Oudshoorn's Buffelsdrift Game Lodge and its Cheetah Experience

Oudshoorn's Buffelsdrift Game Lodge and its Cheetah Experience

Cheetah-tracking gets visitors up close to free-roaming cats at Buffelsdrift Game Lodge.

Oudtshoorn is traditionally associated with the ostrich. A sudden rise in demand for its feathers led to economic booms in the mid-1800s and early 20th century. While ostriches still represent a major industry for the town, growth in tourism particularly over the past three decades has expanded Oudtshoorn’s offerings.
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In addition to ostrich farm tours, one of the town’s principal attractions is the Buffelsdrift Game Lodge. The property comprises 3 000ha of wilderness in the foothills of the Swartberg Mountains. Just a few minutes from the centre of town, visitors can sign up for a variety of animal experiences more commonly associated with parks and reserves further north. Along with general game drives, Buffelsdrift hosts dedicated experiences involving lion, elephant and meerkats.

Buffelsdrift Game Lodge Map

For more information on Buffelsdrift Game Lodge

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The experience is priced at R1 175pp

Even the lodge building, situated at a five-hectare “water hole” is thatched in typical safari bushveld style. But there’s nothing out of place about Buffelsdrift. In days gone by, the animals on the property were abundant in the region. It’s still the case with meerkats and cheetah, which now also form part of the Buffelsdrift offering.

Since April 2020, the lodge gets visitors up close to its cheetahs, which roam and hunt freely. Visitors can sign up to join an excursion to track and locate the cheetah.

That description of “free-roaming” is important, says marketing and conferencing manager Lucius Fourie. Animal experiences of this kind are intensely monitored by conservation authorities while ethical treatment of animals and conservation have become non-negotiable for many international travellers.

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Buffelsdrift Lodge is part of the conservation NGO and PBO, Endangered Wildlife Trust (EWT) while also funding conservation in the area through its own foundation. Where the cheetahs are concerned, Buffelsdrift’s breeding programme subscribes to the EWT’s meta-population project, which encompasses some 54 farms across South Africa.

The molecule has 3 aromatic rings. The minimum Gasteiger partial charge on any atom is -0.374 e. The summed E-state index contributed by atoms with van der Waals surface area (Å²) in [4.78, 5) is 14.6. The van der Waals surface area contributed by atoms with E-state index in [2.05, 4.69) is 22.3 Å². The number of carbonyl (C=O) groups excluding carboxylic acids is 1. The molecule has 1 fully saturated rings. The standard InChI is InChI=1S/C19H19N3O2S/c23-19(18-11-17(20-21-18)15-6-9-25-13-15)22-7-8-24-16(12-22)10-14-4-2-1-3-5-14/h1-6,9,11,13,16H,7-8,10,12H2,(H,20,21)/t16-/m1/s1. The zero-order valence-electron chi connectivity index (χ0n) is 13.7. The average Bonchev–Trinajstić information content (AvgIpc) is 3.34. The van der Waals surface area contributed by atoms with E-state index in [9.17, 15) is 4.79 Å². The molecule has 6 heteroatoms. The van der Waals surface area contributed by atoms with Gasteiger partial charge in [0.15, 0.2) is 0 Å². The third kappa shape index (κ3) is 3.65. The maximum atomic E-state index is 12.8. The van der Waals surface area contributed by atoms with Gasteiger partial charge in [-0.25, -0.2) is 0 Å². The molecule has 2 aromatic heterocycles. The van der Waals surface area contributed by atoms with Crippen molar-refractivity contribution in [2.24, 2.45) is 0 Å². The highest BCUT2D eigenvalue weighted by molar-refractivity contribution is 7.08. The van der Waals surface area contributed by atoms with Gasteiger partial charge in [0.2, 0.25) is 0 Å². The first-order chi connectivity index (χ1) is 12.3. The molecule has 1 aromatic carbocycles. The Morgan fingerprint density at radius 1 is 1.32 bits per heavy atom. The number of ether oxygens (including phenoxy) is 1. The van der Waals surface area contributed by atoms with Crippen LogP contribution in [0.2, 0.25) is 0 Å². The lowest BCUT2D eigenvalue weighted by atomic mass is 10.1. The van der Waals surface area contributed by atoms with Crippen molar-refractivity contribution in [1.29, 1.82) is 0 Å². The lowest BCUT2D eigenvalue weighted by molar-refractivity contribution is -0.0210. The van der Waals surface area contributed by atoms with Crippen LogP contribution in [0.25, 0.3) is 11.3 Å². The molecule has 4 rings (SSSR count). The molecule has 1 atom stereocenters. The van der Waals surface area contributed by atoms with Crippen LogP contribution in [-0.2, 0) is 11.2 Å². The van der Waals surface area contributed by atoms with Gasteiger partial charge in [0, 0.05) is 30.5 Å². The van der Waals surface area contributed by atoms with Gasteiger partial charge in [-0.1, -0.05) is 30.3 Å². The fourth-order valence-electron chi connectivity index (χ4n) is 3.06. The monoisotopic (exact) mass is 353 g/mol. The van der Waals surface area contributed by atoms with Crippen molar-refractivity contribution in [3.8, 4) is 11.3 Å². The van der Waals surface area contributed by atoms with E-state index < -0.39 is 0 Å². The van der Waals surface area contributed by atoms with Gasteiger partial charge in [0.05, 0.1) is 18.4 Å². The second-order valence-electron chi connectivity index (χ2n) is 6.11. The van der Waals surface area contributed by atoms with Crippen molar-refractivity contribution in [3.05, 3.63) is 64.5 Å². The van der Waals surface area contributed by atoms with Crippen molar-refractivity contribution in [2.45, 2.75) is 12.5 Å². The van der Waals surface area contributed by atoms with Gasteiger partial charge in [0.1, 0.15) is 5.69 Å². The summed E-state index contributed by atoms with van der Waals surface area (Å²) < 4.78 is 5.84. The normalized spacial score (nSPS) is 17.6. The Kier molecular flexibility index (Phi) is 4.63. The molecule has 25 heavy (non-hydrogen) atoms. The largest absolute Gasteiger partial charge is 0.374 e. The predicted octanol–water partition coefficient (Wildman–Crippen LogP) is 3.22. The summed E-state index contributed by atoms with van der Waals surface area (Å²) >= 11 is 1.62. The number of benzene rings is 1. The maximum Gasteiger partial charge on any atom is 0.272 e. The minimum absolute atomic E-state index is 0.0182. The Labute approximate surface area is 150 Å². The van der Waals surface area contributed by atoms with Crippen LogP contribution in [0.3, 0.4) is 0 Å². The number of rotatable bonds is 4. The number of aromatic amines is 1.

There are two cheetahs at Buffelsdrift – the maximum to accommodate their large home ranges on a property of its size.  The excursion to see them takes around three to four hours and has a minimum age-limit of 12 years and height of 1.2m. 

There’s but a basic list of requirements:

  • Comfortable shoes? Check!
  • Long trousers? Check!
  • Hat? Check!
  • Suncream? Check!
  • Waterbottle? Check!

The experience gets underway early morning with a video presentation about Buffelsdrift’s conservation initiatives.

Guests then set out in a game vehicle accompanied by two guides, headed for Buffelsdrift’s adjoining 1 500ha farm.

This segregated property is home to the cheetahs as well as zebra, giraffe and a handful of buck species while more dangerous species, such as buffalo, are kept at the farm surrounding the lodge buildings.

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The location of the cheetah is provided by tracking collars and once near enough, the vehicles are left at the roadside. It’s a single file from there with a guide at both ends as the group makes its way through the bush. The walk is part of the experience and there’s plenty of time for questions and insight from the guides about plants, birds and tracks.

Then, the guide at the head of the peloton signals. The animal is just up ahead. Taking its lead from the front, the group inches forward through the veld until just 20 or 30m from the prize. It’s a spectacular and humbling sight - a wild and unencumbered cat in its natural habitat.

In fact, the cheetahs are such prolific hunters that Buffelsdrift supplements its numbers of springbok by around 120 animals every six months.

As the world recovers from the pandemic and tourism return to some semblance of normality, there’s perhaps something poetic about Oudtshoorn’s attractions  - where birds have been the stars, but cats are now too.